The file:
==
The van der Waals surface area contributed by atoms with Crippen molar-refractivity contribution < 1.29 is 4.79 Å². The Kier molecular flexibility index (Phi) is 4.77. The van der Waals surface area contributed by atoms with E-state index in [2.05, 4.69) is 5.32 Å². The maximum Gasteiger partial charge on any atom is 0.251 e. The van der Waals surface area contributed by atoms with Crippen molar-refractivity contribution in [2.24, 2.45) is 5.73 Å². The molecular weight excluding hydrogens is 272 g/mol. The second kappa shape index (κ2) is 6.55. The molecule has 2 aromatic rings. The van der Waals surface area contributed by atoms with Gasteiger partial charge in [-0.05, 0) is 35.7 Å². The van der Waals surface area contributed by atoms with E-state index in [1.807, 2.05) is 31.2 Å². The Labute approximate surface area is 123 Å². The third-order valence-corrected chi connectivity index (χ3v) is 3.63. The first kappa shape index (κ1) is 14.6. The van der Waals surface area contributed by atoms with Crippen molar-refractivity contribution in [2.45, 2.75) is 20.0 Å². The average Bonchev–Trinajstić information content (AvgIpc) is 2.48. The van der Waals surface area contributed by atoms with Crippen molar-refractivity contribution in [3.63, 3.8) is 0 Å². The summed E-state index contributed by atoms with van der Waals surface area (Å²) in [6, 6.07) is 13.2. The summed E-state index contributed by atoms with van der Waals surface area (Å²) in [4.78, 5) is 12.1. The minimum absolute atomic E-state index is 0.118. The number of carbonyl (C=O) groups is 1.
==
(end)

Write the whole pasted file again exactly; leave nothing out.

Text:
The van der Waals surface area contributed by atoms with Crippen molar-refractivity contribution < 1.29 is 4.79 Å². The Kier molecular flexibility index (Phi) is 4.77. The van der Waals surface area contributed by atoms with E-state index in [2.05, 4.69) is 5.32 Å². The maximum Gasteiger partial charge on any atom is 0.251 e. The van der Waals surface area contributed by atoms with Crippen molar-refractivity contribution in [2.24, 2.45) is 5.73 Å². The molecular weight excluding hydrogens is 272 g/mol. The second kappa shape index (κ2) is 6.55. The molecule has 2 aromatic rings. The van der Waals surface area contributed by atoms with Gasteiger partial charge in [-0.05, 0) is 35.7 Å². The van der Waals surface area contributed by atoms with E-state index in [1.807, 2.05) is 31.2 Å². The Labute approximate surface area is 123 Å². The third-order valence-corrected chi connectivity index (χ3v) is 3.63. The first kappa shape index (κ1) is 14.6. The van der Waals surface area contributed by atoms with Crippen molar-refractivity contribution in [2.45, 2.75) is 20.0 Å². The average Bonchev–Trinajstić information content (AvgIpc) is 2.48. The van der Waals surface area contributed by atoms with Crippen molar-refractivity contribution in [3.63, 3.8) is 0 Å². The summed E-state index contributed by atoms with van der Waals surface area (Å²) in [6, 6.07) is 13.2. The summed E-state index contributed by atoms with van der Waals surface area (Å²) in [4.78, 5) is 12.1. The minimum absolute atomic E-state index is 0.118. The number of carbonyl (C=O) groups is 1.